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The Evolution of the Open Source Software Foundation

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The Evolution of the Open Source Software Foundation

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When FOSS project communities reach a certain critical point in their growth, corporations express interest in participating. Corporations have more stringent and robust software IP management needs, however, and projects are not always up to the task. Neutral non-profit FOSS foundations have proved to be a solution to these problems, providing for the IP management needs of corporations while offering additional business and technical services to the project communities to encourage further growth and adoption. (Conference Details: http://www.socallinuxexpo.org/scale11x/presentations/evolution-open-source-software-foundation)

When FOSS project communities reach a certain critical point in their growth, corporations express interest in participating. Corporations have more stringent and robust software IP management needs, however, and projects are not always up to the task. Neutral non-profit FOSS foundations have proved to be a solution to these problems, providing for the IP management needs of corporations while offering additional business and technical services to the project communities to encourage further growth and adoption. (Conference Details: http://www.socallinuxexpo.org/scale11x/presentations/evolution-open-source-software-foundation)

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The Evolution of the Open Source Software Foundation

  1. 1. The  Evolu*on  of  the  Open  Source   So3ware  Founda*on   SCaLE11x   Stephen  R.  Walli   February  2013  
  2. 2. The  Thesis   FOSS  Founda:ons  are  essen:al  to  enabling  the   growth  of  FOSS  Projects  when  companies  want   to  par:cipate,  contribute  and  adopt.  
  3. 3. Two  Ra*os   ~20  LoC/day   1  bug  :  1000  LoC  
  4. 4. So3ware  Economics   Wri:ng  good  soIware  is  hard  work   Re-­‐use  is  everything   We  have  shared  soIware  since  we  wrote  it.     Liberally-­‐licensed  collabora:vely  developed   soIware  is  the  best  re-­‐use  strategy.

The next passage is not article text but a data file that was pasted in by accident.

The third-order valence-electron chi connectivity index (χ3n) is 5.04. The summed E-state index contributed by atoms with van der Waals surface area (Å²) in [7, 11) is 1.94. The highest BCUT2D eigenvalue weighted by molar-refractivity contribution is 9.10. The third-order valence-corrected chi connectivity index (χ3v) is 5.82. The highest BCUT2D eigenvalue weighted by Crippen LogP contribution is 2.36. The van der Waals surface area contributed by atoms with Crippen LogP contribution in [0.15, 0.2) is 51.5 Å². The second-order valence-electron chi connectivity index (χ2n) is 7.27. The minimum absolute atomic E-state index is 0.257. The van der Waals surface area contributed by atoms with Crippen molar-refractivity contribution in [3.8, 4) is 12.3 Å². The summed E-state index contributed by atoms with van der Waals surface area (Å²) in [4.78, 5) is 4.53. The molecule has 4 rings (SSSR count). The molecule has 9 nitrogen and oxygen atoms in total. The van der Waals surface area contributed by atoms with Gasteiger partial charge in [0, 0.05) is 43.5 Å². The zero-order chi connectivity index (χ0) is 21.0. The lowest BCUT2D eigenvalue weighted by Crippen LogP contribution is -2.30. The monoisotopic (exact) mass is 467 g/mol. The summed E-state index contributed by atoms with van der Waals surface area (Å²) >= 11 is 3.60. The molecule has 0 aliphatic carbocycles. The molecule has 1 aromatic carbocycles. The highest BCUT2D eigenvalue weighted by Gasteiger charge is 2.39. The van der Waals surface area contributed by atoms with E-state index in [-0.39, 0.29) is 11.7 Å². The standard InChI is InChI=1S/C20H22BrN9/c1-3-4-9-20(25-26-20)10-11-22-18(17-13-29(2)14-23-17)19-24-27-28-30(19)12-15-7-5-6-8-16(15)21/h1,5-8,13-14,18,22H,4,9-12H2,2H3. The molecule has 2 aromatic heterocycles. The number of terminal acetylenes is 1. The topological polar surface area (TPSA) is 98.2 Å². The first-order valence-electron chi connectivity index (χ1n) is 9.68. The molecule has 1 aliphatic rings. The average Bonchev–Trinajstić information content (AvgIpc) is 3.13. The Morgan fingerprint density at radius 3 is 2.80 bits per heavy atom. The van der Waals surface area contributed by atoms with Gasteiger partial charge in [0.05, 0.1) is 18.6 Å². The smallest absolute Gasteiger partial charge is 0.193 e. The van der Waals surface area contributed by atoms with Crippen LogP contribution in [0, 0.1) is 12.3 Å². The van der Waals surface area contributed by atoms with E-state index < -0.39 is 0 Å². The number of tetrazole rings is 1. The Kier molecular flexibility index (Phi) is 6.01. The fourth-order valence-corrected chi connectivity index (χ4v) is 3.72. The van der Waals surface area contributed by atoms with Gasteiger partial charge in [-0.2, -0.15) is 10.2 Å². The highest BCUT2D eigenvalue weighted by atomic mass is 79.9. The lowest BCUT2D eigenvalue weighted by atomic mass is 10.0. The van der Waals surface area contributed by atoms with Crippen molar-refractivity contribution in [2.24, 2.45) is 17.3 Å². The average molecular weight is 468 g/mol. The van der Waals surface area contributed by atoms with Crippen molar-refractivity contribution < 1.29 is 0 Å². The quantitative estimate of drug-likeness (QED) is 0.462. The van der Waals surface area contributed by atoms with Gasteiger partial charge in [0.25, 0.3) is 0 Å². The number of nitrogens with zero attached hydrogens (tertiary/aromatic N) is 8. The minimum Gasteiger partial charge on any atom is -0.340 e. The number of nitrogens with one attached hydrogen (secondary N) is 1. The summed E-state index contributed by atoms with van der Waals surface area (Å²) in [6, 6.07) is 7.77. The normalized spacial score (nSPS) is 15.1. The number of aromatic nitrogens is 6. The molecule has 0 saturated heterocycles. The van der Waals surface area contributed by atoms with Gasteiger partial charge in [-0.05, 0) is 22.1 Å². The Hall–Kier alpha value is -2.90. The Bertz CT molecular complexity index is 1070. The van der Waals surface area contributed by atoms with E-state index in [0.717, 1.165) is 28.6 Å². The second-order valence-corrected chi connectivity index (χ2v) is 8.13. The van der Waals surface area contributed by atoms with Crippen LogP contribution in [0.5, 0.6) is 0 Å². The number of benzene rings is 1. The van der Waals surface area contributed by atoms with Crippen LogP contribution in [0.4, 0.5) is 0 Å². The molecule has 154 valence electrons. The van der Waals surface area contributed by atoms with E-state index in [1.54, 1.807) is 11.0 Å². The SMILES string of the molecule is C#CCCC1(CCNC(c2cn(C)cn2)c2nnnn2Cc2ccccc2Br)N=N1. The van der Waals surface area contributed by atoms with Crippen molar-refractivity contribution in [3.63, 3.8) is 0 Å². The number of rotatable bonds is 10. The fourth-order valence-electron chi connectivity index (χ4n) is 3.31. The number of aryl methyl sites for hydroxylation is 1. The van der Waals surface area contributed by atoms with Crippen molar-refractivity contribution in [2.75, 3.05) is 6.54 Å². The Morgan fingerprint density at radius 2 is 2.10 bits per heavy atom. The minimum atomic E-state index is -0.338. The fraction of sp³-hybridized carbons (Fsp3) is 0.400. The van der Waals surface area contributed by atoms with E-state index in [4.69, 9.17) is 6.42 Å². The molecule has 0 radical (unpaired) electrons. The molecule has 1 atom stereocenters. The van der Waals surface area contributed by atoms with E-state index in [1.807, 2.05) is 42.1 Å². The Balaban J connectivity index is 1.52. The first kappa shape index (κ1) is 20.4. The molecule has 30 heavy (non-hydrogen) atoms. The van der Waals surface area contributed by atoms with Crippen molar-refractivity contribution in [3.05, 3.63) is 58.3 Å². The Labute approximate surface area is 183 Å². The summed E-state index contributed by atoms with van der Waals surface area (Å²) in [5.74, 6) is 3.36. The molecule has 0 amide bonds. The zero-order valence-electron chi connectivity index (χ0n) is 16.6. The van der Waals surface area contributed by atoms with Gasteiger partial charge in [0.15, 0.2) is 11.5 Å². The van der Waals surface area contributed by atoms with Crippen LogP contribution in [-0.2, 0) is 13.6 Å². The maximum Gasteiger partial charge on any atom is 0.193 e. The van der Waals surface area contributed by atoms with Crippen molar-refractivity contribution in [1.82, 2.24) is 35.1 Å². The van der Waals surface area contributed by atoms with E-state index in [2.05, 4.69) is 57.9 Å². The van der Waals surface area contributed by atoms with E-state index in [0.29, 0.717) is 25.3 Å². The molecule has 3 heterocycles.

5. 5. The  Economics  of  Shared  Development  
  6. 6. The  Economics  of  Companies  Collabora*ng  
  7. 7. Founda*ons  as  IP  Management  Machines   •  This  is  the  history  of  the  FSF,  the  ASF,  the   OSDL/Linux  Founda:on,  and  the  Eclipse   Founda:on   •  Regardless  of  what  each  founda:on   represents  to  its  members  and  cons:tuencies,   what  they  “do”  is  IP  management.  
  8. 8. Henrik  Ingo’s  Observa*ons   Henrik  Ingo  determined  that  the  9  largest  most  vibrant  projects  are  governed   independently  by  founda:ons  (hXp://bit.ly/f3O34M)   The  tenth  largest  (is  company  supported)  is  an  order  of  magnitude  smaller  
  9. 9. Neutrality  and  Ownership   “There  appears  to  be  a  glass  ceiling  for  single   vendor  projects  prohibi:ng  their  growth  from   the  Large  category  upwards.  ”                          —  Henrik  Ingo  
  10. 10. An  Organic  Project  Life-­‐Cycle  
  11. 11. What  is  a  FOSS  Founda*on?   Founda:ons  are  non-­‐profits*  that  provide:   Legal  Structure   Business  Opera:ons   Technical  Services   *  But  they  are  s:ll  businesses  
  12. 12. Founda*ons   *  But  they  are  s:ll  businesses  
  13. 13. Corporate  Projects  
  14. 14. Corporate  Projects   ?????   ?????  
  15. 15. Why  does  it  maNer?   Neutrality  encourages  contribu:on   Clean  IP  encourages  adop:on   Founda:ons  act  as  community  centre-­‐of-­‐gravity    
  16. 16. Neutrality  Encourages  Contribu*on   (Inbound)  
  17. 17. Neutrality  and  Ownership   •  Successful  Projects  Grow  and  Evolve  un:l  …   –  Apache  SoIware  Founda:on   –  OSDL/Linux  Founda:on   –  Eclipse  Founda:on  
  18. 18. Clean  IP  Encourages  Adop*on   (Outbound)  
  19. 19. Legal  Structures  are  Important   •  License  (inbound/outbound)   •  Assignments  and  Contribu:on  Licenses     •  Provenance  tracking   •  Liability  and  risk  management   •  CommiXer  indemnifica:on    
  20. 20. Founda*on  as  Community  Centre-­‐of-­‐Gravity  
  21. 21. Crea*ng  Strong  Communi*es   •  Support  an  Architecture  of  Par:cipa:on   •  Make  it  easy  to  join  the  conversa:on     •  Support  and  grow  commiXers   •  Support  lines  of  communica:ons   •  Provide  technical  services  +  infrastructure   (forges,  code  signing,  etc.)  
  22. 22. Conclusions   While  liberally  licensed  shared  collabora:ve   soIware  development  may  represent  the  best   soIware  re-­‐use  strategy  we  have,  FOSS   Founda:ons  are  essen:al  to  the  par:cipa:on  of   companies  that  can  grow  and  sustain  FOSS   projects  and  their  communi:esn  long  term  
  23. 23. Ques*ons?   Stephen  R.  Walli   Technical  Director,  Outercurve  Founda:on   hXp://www.outercurve.org   swalli@outercurve.org   hXp://stephesblog.blogs.com    (Once  More  unto  the  Breach)   hXp://www.networkworld.com/community/walli   @stephenrwalli  

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